One of the contentious issues that may come up is the fact that the siting of the shelter precludes housing any registered sex offenders, even on white flag nights. Some people have objected to taxpayer funding for a shelter that excludes a segment of the population who might need shelter at times. Others have protested that there is no sure-fire way to determine if someone is a sex offender. Some have proposed that people asking for shelter have a valid ID, which may not be feasible. Debate has railed about whether Chapel Hill should shoulder the burden of housing the homeless, when the county has just as much responsibility to provide a site.
IFC director Chris Moran has gone back and forth about whether the Rosemary Street shelter houses registered sex offenders. Common sense dictates the likelihood that a registered sex offender has stayed there on occasion. Moran has gone to great lengths to distinguish the services that the IFC offers on Rosemary Street from what it will offer at the proposed Homestead Road site. The Homestead Road site, Community House, will be a transitional housing facility, accepting only a certain number of men, who will abide by certain behavior rules, including working toward reintegrating into the un-homeless community.
Except on white flag nights, and then it will be an emergency shelter.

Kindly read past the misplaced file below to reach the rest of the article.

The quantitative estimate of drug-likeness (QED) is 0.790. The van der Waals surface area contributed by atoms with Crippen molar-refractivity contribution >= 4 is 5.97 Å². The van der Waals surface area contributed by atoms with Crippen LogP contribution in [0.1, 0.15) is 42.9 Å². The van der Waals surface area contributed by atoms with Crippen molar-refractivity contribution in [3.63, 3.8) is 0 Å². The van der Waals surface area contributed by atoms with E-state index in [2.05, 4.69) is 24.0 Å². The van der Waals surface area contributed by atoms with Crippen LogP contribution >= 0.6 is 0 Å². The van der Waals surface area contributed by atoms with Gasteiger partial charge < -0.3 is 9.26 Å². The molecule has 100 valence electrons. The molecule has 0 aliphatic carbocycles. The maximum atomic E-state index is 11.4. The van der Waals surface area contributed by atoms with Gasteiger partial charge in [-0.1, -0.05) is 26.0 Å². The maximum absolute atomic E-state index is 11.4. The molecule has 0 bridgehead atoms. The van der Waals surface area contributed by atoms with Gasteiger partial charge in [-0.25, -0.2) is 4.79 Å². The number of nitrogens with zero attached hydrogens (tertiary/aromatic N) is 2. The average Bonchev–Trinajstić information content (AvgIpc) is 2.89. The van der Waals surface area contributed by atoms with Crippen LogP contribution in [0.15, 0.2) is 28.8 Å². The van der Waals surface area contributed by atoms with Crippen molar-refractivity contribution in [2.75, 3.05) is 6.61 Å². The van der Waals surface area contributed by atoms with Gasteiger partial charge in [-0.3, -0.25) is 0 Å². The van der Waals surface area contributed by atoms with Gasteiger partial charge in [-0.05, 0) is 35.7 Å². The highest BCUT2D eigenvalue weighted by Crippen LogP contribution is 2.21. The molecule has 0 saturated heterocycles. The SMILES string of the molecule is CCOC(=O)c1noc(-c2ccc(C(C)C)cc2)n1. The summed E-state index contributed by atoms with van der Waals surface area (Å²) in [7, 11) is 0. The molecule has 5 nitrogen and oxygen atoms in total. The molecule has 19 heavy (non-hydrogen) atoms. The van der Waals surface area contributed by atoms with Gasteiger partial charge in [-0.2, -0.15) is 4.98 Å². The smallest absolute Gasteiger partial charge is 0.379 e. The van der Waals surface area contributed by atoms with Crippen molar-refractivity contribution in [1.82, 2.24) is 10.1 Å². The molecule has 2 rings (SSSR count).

Moran has pledged that Community House will be a good neighbor and has come up with guidelines of how it will keep that promise. But no sanctions are in place if IFC doesn’t live up to those standards.
Working to transition homeless men back into the community is a laudable goal and much-needed service. To make it happen on Homestead Road, IFC should consider a compromise: Keep Community House as a transitional housing facility, and do not act as a shelter on white flag nights.
As long as IFC offers emergency shelter, the county has little incentive to spend its tax dollars in contributing to this much-needed service. My sense is that property owners close to the proposed Homestead Road site who object to a shelter in their neighborhood would not object to a transitional housing facility, any more than they have objected to the Women’s Shelter and Freedom House.
Too much animosity has built up between supporters and opponents of Community House for this issue to go gently into the night. Compromise will be required of both sides. IFC could make a giant move toward mending fences by agreeing not to use Community House as an emergency shelter. Find a different spot for homeless on white flag nights – the Rosemary Street building comes to mind – or pressure the county to do its part.
– Nancy Oates